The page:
If you're new here, be aware that I am on a reduced sodium, low carb diet due to systemic disease. Therefore, I will mention my low sodium choices in the ingredients. If you do not want a reduced sodium soup, by all means use the full sodium varieties of my ingredients. I will say, however, that nobody would have ever known that I added no table salt to the soup...it was plenty salty enough thanks to the amount of cheese in it.

Sorry I don't have a photo - still can't find my camera!

Ingredients:

4 cups reduced sodium beef broth
1 lb organic lean ground beef
1 cup onion, red and green bell pepper medley, chopped
1 cup mild Rotel (use medium or hot if you prefer)
1 tablespoon salt free southwest seasoning from Spices, Inc (use whatever you prefer...taco seasoning, seasoning salt, whatever)
1 teaspoon minced garlic
1 small can no salt added tomato sauce
1 tablespoon reduced sodium onion soup mix
1 lb Velveeta cheese, cut into cubes
1 cup shredded cheese (I used Kraft Mexican Blend)
Cracked peppercorns to taste
2 teaspoons oil (I used extra virgin coconut oil)


Cook the ground beef, seasoning, onion, and bell pepper in the oil until brown. Add garlic and cracked pepper and stir. In the crock pot, combine all ingredients with the exception of the shredded cheese and set to high for 1-2 hours. Add shredded cheese and stir well. Cook an additional 30 minutes to 1 hour. Serve with tortilla chips, toast, or crackers.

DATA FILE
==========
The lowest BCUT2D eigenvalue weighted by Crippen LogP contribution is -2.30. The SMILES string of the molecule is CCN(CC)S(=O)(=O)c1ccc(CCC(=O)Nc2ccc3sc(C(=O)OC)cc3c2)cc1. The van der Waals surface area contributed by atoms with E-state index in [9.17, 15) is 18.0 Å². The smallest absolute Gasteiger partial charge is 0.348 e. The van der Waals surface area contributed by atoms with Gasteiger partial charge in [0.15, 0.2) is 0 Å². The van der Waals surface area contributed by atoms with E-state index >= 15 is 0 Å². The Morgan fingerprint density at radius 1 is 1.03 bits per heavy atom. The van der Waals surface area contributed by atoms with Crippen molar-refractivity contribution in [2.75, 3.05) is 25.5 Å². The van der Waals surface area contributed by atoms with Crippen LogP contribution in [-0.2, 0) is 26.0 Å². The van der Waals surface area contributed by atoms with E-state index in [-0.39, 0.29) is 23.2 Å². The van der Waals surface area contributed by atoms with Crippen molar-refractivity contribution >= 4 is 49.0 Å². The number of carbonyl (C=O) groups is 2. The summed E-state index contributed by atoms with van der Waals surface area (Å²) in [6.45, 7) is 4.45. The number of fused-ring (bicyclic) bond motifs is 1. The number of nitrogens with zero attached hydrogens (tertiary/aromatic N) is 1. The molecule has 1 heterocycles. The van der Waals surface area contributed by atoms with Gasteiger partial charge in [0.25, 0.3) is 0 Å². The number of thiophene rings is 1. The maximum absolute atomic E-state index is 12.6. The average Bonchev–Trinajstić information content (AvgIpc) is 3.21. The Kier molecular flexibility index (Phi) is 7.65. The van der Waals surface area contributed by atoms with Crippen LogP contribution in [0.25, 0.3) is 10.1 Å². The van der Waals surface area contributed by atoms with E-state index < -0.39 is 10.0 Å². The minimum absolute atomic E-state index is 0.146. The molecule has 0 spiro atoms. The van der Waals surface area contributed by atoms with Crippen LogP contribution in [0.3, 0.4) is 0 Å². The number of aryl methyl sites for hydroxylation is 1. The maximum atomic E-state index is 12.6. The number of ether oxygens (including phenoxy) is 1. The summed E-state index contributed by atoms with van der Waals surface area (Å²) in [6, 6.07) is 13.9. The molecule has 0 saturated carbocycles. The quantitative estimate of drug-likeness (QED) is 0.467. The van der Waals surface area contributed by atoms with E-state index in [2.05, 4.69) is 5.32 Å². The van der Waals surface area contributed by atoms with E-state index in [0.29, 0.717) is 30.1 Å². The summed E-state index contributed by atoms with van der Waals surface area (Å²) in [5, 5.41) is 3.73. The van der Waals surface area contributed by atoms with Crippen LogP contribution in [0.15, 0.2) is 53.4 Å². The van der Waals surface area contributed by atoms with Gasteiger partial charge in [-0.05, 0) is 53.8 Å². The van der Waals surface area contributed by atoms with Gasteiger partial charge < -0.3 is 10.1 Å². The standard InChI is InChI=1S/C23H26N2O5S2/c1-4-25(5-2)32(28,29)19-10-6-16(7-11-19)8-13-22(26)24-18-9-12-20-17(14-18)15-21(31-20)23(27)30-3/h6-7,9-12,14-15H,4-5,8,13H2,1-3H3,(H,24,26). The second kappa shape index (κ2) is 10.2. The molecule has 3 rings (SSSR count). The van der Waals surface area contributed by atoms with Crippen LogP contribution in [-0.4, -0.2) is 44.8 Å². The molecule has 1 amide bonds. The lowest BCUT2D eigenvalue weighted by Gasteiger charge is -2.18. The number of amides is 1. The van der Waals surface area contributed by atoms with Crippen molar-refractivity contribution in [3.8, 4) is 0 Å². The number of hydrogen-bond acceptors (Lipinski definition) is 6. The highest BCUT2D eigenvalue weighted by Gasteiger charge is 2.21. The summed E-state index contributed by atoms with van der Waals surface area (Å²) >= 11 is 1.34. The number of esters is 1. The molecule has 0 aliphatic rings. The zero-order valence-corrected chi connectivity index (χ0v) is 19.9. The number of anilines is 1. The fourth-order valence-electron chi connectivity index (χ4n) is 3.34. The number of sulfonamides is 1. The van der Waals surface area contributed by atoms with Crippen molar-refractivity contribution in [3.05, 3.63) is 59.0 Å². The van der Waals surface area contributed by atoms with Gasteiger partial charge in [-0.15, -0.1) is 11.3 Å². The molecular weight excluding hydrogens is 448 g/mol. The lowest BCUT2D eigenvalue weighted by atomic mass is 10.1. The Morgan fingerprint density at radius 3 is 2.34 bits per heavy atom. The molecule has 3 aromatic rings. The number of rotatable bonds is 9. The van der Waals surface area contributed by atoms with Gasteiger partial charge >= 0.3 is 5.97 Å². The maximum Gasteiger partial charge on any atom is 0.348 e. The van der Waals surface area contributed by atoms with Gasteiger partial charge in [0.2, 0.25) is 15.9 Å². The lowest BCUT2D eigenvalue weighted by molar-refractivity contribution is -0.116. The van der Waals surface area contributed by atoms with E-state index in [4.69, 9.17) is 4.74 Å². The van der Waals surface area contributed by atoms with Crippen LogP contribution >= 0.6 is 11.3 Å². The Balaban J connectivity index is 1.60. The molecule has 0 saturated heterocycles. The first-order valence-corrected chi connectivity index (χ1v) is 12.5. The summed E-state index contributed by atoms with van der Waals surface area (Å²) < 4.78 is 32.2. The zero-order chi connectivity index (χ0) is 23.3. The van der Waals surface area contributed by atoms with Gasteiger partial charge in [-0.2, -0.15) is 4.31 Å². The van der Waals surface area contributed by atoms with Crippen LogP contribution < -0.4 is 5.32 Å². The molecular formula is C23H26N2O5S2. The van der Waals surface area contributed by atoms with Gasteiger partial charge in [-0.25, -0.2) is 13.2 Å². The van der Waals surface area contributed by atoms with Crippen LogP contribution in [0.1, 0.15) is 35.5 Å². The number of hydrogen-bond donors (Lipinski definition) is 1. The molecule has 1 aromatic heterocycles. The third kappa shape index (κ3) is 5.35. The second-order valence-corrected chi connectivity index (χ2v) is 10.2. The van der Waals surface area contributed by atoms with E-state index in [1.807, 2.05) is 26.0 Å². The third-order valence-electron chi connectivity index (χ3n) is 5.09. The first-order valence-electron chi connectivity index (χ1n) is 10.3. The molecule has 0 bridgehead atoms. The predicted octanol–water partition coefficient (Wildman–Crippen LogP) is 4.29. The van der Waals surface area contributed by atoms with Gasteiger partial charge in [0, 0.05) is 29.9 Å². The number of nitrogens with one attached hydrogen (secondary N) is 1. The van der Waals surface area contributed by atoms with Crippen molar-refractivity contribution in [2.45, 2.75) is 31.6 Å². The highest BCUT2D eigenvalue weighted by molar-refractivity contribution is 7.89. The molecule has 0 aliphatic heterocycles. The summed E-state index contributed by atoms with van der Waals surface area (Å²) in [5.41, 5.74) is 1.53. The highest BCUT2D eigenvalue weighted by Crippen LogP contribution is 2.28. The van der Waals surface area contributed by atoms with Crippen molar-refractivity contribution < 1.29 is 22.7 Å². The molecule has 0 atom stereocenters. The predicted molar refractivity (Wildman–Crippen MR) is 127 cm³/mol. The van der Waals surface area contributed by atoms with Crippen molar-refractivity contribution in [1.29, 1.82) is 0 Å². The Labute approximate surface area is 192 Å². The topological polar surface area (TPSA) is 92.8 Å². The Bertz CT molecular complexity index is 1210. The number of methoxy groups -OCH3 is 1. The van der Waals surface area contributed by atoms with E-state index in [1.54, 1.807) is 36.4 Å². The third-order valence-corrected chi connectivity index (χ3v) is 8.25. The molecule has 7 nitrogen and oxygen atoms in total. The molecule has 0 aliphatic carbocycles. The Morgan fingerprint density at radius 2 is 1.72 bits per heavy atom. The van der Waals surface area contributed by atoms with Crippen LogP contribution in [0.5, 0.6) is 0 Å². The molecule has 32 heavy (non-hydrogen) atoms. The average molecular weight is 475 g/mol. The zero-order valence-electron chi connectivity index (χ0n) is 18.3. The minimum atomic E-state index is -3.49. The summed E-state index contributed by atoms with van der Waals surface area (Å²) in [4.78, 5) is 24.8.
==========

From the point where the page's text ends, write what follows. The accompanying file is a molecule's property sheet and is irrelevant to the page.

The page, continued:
This soup will be very thin. If you wish to thicken it, you can add a touch of flour, cornstarch, heavy cream, or cream cheese (at your own risk...I haven't done this but I know it works). You could also double the Velveeta...that would thicken it but be aware that it would also add twice the salt.

Like most cheese-based soups, it is not very pretty. It is, however, very tasty.

I can neither confirm nor deny that it can be successfully frozen or made into leftovers. Cheese = oil and broth = water so there is bound to be some significant separation. I'm a bit weird (ok a lot weird) about leftovers, so I would most likely not attempt it on this one. Feel free to give it a shot if you wish.

If you would like to convert this to a yummy chicken tortilla soup instead:

Replace ground beef with chopped chicken breast
Replace beef broth with chicken broth

Everything else is the same...voila! Can't beat that.

Hope you enjoy. If you have any questions, you can find me on Pinterest or Twitter @ugottafriend.

Friday, October 12, 2012

Wednesday, October 10, 2012

Low Sodium French Onion Soup Recipe

HELLO, SOUP SEASON!

I put so much cheese on top
it sank and took the croutons with it.